NFC South ripe for the picking
If the importance of the quarterback wasn’t already apparent enough, consider the New Orleans Saints. After averaging 32 points and almost 400 total yards a game in 2018, backup Teddy Bridgewater’s offense was only able to muster three field goals in their blowout loss to the Rams. With both Atlanta and Tampa Bay in the win column this weekend, the Saints are going to have to find a way to tread water during QB Drew Brees’ projected six-week absence following thumb surgery. The Falcons have to be the new favorite moving forward, although their run game continues to look abysmal.
Kiss of death for the Jets in the AFC East?
After QB Sam Darnold’s strange mono diagnosis last week, things are a bit turbulent in New York. Enter backup QB Trevor Siemian, who hasn’t taken a regular season snap since 2017. While it wasn’t likely the Jets would challenge for the division this year, they were at least expected to give New England a run for their money. They’ll get back on track when Darnold returns, but there’s no definitive timeline as of this writing. Wouldn’t you know it, Tom Brady and company await in Foxboro this Sunday. Perfect timing!
AFC South is Houston’s to lose
Head coach Bill O’Brien must be feeling pretty good about his teams’ odds right now. Through two weeks, two divisional opponents are down to their backup options. QB Gardner Minshew is a nice story in Jacksonville, but this is mostly a lost year for the Jaguars at this point. Houston shouldn’t get too complacent—they too could find themselves on the aforementioned quarterback list if Deshaun Watson continues to be sacked at this alarming pace (10 times through two games).
There were a ton of impressive performances in week two. After starting 2018 without a touchdown for 7 games, Julio Jones is on a torrid stretch of 11 in as many games. RB Dalvin Cook has also put together a couple solid showings this year at a clip of almost 7 yards a carry.
There are also major implications from these quarterback situations moving forward. New Orleans, Pittsburgh, and NY Jets pass-catchers get downgraded, while the Jets can be mostly avoided until Darnold returns. Here are a few other notes from week 2:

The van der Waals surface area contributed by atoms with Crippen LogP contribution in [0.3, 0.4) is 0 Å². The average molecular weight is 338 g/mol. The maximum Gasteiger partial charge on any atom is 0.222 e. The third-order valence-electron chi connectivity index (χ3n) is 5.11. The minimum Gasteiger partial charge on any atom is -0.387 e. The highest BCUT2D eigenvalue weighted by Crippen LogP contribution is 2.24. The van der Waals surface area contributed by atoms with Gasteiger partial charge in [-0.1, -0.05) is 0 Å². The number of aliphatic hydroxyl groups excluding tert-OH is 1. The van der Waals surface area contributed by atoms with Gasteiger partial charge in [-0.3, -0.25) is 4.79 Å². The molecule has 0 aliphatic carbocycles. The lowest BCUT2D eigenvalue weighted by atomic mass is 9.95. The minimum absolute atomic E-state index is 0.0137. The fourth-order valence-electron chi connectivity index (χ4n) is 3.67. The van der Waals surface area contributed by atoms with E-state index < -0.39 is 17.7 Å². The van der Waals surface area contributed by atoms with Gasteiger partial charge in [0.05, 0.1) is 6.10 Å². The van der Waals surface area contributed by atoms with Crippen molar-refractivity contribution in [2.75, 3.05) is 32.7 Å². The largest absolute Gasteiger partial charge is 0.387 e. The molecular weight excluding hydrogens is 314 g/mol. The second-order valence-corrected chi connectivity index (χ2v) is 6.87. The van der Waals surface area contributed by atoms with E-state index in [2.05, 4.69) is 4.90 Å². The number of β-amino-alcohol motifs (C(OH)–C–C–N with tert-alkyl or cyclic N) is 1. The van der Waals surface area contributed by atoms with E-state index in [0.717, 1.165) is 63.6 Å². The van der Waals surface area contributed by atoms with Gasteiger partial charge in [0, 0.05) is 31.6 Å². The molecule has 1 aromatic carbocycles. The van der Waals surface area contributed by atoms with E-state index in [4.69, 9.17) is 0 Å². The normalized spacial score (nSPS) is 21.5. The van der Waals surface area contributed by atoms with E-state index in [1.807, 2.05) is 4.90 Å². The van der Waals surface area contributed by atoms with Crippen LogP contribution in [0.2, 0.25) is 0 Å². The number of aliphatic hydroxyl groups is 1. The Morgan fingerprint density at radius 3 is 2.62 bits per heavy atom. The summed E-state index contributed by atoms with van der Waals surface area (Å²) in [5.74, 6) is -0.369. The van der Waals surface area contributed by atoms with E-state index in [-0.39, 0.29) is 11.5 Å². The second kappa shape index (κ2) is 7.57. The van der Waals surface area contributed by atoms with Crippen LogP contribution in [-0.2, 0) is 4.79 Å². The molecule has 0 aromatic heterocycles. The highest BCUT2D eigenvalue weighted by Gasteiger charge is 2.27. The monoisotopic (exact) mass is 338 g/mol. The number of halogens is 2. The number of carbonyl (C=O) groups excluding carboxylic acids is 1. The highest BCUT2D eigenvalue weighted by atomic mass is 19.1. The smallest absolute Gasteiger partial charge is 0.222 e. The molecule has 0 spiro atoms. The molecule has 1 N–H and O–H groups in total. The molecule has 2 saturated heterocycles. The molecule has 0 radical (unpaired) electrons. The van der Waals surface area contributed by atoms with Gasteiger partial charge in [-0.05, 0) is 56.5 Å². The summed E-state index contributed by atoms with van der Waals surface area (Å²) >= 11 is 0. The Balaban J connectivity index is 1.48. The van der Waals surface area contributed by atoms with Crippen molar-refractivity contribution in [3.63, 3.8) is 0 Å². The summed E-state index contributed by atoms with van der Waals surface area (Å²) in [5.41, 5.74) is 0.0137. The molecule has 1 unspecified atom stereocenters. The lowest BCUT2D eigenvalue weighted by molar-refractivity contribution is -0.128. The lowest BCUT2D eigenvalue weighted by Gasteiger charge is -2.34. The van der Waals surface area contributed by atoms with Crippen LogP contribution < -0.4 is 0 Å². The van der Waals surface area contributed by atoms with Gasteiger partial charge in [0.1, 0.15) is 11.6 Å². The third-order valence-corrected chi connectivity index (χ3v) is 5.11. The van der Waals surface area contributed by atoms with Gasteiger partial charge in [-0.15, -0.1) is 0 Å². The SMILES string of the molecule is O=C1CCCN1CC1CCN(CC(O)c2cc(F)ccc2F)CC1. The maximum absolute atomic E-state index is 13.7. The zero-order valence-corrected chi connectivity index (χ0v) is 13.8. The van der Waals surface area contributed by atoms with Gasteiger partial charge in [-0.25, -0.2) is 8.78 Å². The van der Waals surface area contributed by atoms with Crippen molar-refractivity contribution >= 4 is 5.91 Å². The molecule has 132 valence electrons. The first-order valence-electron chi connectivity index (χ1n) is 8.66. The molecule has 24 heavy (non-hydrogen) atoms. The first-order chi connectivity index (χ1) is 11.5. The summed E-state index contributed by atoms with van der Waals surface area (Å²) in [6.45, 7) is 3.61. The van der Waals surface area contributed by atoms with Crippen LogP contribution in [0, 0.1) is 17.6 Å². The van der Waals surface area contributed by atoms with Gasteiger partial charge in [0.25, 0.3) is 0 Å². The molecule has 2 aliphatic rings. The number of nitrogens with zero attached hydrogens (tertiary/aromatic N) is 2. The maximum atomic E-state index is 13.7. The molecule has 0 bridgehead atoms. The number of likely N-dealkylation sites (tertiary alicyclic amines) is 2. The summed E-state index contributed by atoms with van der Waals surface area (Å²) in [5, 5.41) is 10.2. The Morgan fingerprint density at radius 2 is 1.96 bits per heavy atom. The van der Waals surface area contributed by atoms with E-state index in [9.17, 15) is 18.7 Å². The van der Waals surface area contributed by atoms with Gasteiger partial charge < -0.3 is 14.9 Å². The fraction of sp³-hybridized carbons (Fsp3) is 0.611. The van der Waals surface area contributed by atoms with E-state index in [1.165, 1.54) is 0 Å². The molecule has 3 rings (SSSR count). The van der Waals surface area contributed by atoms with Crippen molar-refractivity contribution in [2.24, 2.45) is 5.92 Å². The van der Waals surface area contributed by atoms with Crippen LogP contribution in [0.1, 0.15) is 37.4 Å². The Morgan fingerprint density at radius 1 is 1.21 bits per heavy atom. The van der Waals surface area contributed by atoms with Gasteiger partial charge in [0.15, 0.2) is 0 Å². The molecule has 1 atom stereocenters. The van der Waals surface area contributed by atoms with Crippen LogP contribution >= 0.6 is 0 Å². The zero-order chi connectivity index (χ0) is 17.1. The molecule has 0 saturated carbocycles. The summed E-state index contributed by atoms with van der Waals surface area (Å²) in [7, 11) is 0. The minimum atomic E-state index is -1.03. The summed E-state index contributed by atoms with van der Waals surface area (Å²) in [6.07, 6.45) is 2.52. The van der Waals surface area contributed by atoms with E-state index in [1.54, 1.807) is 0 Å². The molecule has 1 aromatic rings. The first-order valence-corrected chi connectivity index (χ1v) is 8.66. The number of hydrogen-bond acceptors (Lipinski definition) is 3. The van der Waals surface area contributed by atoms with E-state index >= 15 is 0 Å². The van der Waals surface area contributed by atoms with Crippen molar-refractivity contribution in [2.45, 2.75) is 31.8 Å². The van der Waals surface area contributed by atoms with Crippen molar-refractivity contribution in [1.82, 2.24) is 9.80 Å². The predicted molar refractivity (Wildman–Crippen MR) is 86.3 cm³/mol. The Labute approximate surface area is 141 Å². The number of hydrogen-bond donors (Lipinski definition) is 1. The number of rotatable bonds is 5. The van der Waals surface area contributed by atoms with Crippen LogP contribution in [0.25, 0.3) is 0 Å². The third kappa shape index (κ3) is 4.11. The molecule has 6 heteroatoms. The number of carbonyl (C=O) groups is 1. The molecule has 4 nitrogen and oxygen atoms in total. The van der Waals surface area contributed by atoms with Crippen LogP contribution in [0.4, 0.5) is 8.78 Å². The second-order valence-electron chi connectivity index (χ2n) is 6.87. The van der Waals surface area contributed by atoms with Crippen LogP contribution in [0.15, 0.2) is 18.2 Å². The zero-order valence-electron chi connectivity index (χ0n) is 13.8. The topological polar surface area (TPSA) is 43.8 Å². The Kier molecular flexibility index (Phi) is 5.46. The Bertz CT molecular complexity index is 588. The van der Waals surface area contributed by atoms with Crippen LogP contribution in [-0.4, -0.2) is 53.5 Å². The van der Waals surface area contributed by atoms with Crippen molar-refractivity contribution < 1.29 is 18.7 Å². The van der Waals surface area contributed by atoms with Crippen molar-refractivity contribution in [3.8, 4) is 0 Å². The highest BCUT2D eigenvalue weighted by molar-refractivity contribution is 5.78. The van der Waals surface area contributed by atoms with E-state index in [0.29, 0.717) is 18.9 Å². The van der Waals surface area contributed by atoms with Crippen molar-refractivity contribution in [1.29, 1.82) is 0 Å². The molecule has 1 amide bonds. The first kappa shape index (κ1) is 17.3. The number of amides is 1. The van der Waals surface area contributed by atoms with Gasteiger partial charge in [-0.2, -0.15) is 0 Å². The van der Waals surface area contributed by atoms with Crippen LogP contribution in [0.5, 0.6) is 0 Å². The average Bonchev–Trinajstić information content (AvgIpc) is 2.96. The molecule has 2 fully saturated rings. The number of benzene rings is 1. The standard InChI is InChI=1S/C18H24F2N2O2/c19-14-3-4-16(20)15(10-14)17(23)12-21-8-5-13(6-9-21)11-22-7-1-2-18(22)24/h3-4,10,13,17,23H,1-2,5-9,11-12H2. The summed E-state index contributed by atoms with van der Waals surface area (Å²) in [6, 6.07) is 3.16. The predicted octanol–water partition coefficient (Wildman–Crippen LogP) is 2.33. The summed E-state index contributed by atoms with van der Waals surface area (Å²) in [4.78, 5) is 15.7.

Buy: Kansas City Wide Receivers
WR Tyreek Hill will return at some point, and Sammy Watkins received double-digit targets in week 2. Despite the volume, it was WRs Demarcus Robinson and rookie Mecole Hardman who capitalized on the extra opportunities. Each turned in top-20 WR performances on only 6 targets each—if you need some plug-and-play guys as bye weeks approach, you could do worse than anyone in the Chiefs red-hot offense.
Sell: Tennessee Offense
RB Derrick Henry will continue to see a steady dose of carries, and TE Delanie Walker could very well wind up leading the team in receiving at this rate. Outside of those two, it may be time to cut bait. 38 yards on 8 targets is not going to cut it for WR Corey Davis. He’s absolutely due for a slump busting game soon, but his reliability will be near impossible to predict on a week-to-week basis with QB Marcus Mariota at the helm. Although he’s outpaced Davis thus far, the same goes for rookie AJ Brown. Tennessee will grind out some wins this year, but this is not an offense that will be proficient through the air. This has the looks of a team that will likely be drafting a new quarterback come April—stay away.
Hold: New Orleans Offense
The vultures may appear to be circling for players like RB Alvin Kamara and WR Michael Thomas, but don’t be over-reactionary. Head coach Sean Payton will find ways to get the ball into the hands of his playmakers and, unlike Pittsburgh, their QB should be back before November. Unless you get a trade offer you can’t refuse, stay the course—they won’t put up the typical eye-popping stats, but they’ll remain playable until Brees returns.